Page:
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March 4, 2024Baltimore, MD, United StatesFinancial Crimes

HSI Baltimore investigation lands Maryland man 40 months in federal prison for series of fraud schemes

Baltimore fraudster’s schemes resulted in losses of more than $1.5 million

BALTIMORE — An investigation conducted by Homeland Security Investigations (HSI) Baltimore, the U.S. Department of State’s Diplomatic Security Service in Washington, D.C., and the Baltimore Police Department resulted in a 40-month federal prison sentence followed by three years of supervised release for a Maryland man who defrauded victims out of more than $1.5 million. Noel Chimezuru Agoha, 40, of Baltimore, received the sentence Feb. 28 for conspiracy to commit wire fraud. The judge also ordered Agoha to pay $1 million in restitution.

“Mr. Agoha and his collaborators engaged in a years-long series of fraud schemes that cheated victims out of more than a million dollars,” said HSI Baltimore Special Agent in Charge James C. Harris. “HSI Baltimore will continue to work with our law enforcement partners on the Mid-Atlantic El Dorado Task Force and across law enforcement to disrupt such fraud networks, cripple their ability to operate, and deprive them of their ill-gotten gains — and make their victims whole again.”

According to the investigation, between February 2015 and November 2018, Agoha colluded with others, including co-conspirators Sessieu Ange Oulai, 37, of Parkville and Kelechi Arthur Ntibunka, 35, of Essex, to execute a business email compromise scam.

As part of the scheme, Agoha and his accomplices opened and controlled “drop accounts” with financial institutions to launder fraud proceeds and receive money from victims of criminal fraud schemes, including the business email compromise scam. The conspirators used fraudulent e-mails to deceive people and companies engaged in financial transactions and ongoing business relationships with others by impersonating clients, people in positions of authority, and representatives of companies with whom the victims had ongoing business.

Through these fraudulent e-mails, the conspirators induced the victims to send money via electronic transfer or deposit into bank accounts controlled by Agoha and other conspirators. In this way, Agoha and other accomplices intercepted payments intended for others.

Agoha, Oulai, Ntibunka and other conspirators monitored deposits, transfers and balances, relayed information, and instructed co-conspirators through text messages. The defendants and their co-conspirators allegedly received or attempted to receive more than $1.1 million in proceeds from business email compromise scams. Agoha personally obtained approximately $111,242 as a result of the business email compromise scheme to which he is pleading guilty.

Agoha also joined a fraud conspiracy that conducted romance scams targeting people looking for romantic partners or friendships on dating websites and other social media platforms. Specifically, members of the fraud conspiracy created profiles using fake names, locations, images and personas to initiate and cultivate relationships with prospective victims under false pretenses. After initiating a relationship with a victim, conspirators attempted to convince or induce them to provide money through electronic transfer or deposit into bank accounts controlled by the conspiracy. They also convinced their victims to give them items of property through interstate delivery or international shipment. Victims were sometimes induced to conduct transactions at the direction of the conspirators, such as transfers in and out of particular bank accounts.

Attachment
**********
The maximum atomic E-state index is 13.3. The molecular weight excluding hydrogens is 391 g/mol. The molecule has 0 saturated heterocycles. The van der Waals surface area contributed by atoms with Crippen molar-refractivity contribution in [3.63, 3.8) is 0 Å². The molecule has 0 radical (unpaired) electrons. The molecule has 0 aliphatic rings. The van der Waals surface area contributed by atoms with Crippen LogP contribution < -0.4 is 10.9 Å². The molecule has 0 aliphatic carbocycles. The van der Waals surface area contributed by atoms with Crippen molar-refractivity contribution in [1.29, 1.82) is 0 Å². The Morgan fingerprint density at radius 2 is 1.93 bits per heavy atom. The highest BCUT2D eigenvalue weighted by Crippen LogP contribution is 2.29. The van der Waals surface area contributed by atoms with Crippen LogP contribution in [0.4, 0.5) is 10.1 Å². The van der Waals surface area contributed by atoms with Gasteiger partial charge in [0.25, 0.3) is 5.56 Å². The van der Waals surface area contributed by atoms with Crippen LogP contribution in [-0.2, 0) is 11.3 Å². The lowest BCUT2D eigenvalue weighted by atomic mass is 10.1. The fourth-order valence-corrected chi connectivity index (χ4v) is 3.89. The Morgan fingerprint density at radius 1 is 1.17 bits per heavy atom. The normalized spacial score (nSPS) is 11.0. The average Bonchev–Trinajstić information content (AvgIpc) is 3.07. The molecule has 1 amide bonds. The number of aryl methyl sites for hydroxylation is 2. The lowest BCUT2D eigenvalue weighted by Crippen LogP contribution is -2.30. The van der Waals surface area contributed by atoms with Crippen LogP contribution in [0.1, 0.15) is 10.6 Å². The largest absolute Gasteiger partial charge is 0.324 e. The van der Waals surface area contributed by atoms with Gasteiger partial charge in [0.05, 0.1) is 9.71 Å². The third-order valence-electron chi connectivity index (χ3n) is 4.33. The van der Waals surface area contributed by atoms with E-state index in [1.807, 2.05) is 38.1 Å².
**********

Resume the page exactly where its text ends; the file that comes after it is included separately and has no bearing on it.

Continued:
Agoha used business bank accounts he controlled in Maryland to receive and launder proceeds of romance scams. Proceeds deposited into Agoha’s accounts were withdrawn and spent. Agoha and his co-conspirators accrued more than $1 million in romance scam proceeds.

After pleading guilty to their roles in the fraud scheme, Oulai was sentenced to 32 months and Ntibunka was sentenced to 30 months in federal prison. They were also ordered to pay restitution of $300,000.

This investigation was spearheaded by HSI’s Mid-Atlantic El Dorado Task Force and investigated by HSI Baltimore, the Diplomatic Security Service and the Baltimore Police Department. The U.S. Attorney’s Office for the District of Maryland prosecuted the case.

The Mid-Atlantic El Dorado Task Force comprises special agents from HSI Baltimore, the Environmental Protection Agency’s Office of Inspector General, the U.S. Postal Inspection Service, the Maryland Department of Public Safety and Correctional Services, the Anne Arundel County Police Department, the Prince George’s County Police Department, and the Montgomery County Department of Police.

HSI encourages members of the public to report instances of fraud, crimes or suspicious activity by calling the HSI Tip Line at 877-4-HSI-TIP. The tip line is staffed 24 hours a day.

HSI is the principal investigative arm of the U.S. Department of Homeland Security (DHS), responsible for investigating transnational crime and threats, specifically those criminal organizations that exploit the global infrastructure through which international trade, travel and finance move. HSI’s workforce of more than 8,700 employees and consists of more than 6,000 special agents assigned to 237 cities throughout the United States, and 93 overseas locations in 56 countries. HSI’s international presence represents DHS’ largest investigative law enforcement presence abroad and one of the largest international footprints in U.S. law enforcement.

Learn more about HSI’s mission to increase public safety in your community on X, formerly known as Twitter, at @HSIBaltimore.